Libraries are drastically cutting their community programs. Day care centers are shutting. Recreation departments are gone! Let’s reflect on what our children are losing. And what does a rich arts and culture community look like? Well, it includes great services for young families.
Do you remember your child’s first word? First sentence?
“See de moon!” That was my baby’s first complete sentence: A command sentence. She told me to look up into the dark night sky. She wanted her mommy to see a certain object that had hypnotized her with its bright light–The Moon. And that little cookie even put an article (the) in that first sentence. Correct grammar at 14 months. My buttons popped! But I don’t get the credit for that great grammatical moment. The credit for this first sentence firmly goes to Margaret Wise Brown’s seminal picture book (you already know which one)…Goodnight, Moon.
Yes! The wonder of early literature. A small child hears a story, song or rhyme over and over (we engaged in such things every day all day). As her ability to speak emerges, she goes right to those very words that she has heard repeatedly.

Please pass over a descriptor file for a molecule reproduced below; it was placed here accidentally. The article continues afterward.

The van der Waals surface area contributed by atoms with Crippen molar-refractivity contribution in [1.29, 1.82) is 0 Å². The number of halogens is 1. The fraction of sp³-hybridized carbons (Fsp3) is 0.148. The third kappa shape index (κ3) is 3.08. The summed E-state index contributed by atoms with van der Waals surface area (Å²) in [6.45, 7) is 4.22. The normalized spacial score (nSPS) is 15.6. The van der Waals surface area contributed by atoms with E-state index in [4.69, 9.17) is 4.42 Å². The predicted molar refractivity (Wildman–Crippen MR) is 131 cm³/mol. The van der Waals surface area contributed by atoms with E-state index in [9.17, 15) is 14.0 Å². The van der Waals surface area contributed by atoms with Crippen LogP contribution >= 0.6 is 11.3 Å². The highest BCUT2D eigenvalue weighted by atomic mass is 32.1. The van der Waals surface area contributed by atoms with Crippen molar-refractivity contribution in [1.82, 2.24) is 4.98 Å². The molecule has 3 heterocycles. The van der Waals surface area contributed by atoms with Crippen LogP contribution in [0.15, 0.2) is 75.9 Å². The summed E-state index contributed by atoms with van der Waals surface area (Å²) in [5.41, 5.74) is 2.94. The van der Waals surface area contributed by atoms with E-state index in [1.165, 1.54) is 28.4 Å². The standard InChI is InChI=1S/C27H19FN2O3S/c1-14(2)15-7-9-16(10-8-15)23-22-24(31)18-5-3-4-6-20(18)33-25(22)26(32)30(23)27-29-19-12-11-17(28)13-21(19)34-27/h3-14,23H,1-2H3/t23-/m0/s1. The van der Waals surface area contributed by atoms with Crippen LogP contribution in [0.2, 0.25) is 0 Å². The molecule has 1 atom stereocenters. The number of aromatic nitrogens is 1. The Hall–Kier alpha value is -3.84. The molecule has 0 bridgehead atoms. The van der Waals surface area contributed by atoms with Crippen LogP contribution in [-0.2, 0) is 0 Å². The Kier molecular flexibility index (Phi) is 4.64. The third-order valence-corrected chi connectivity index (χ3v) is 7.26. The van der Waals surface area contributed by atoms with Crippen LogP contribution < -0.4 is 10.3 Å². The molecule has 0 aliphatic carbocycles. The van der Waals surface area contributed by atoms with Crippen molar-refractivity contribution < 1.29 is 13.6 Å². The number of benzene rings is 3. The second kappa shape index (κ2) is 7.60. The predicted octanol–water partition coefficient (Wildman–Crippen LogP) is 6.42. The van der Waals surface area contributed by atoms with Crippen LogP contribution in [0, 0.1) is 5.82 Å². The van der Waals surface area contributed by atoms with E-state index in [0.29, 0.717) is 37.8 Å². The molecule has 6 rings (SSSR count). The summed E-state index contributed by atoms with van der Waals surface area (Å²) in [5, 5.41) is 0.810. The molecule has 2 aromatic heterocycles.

Recently someone asked, “What can babies learn from story hour? Aren’t they too little to get anything out of it?” Oh, Grasshopper, sit at my knee. Let me tell you the tales of those babies who clearly, actively pay attention and focus, of that moment when parents and even The Story Lady get to hear the words come together! Clapping in rhythm, smiling with pure delight, little baby heads nodding to melodies. These babes are engaged, learning, connected to their surroundings, absorbing!
Community-based Baby & Toddler programs in libraries, day care centers, recreation centers and even bookshops serve a vital role in early childhood development. Let’s all support and speak out in favor of high quality children’s literature programming for all of young families. This kind of priority sets a tone for a community. Good libraries, good services for families create a place where people want to live, where arts and culture flourish, even for the youngest folks in the town.
If you see your local library in the midst of program cutbacks, speak out! Don’t let that happen in your town. We can all “Walk Like an Egyptian” to advance change and reform where we live. How? Talk to your Library Director. Talk to your local government officials. Join your Friends of the Library. Launch a public demonstration to “Save Our Children’s Library!” and “Save Family Programs in Our Community!”
For almost 40 years I’ve been working on this stuff in my town. So, it’s time, younguns. Step up. Take this shovel and dig! You’ll be glad you did.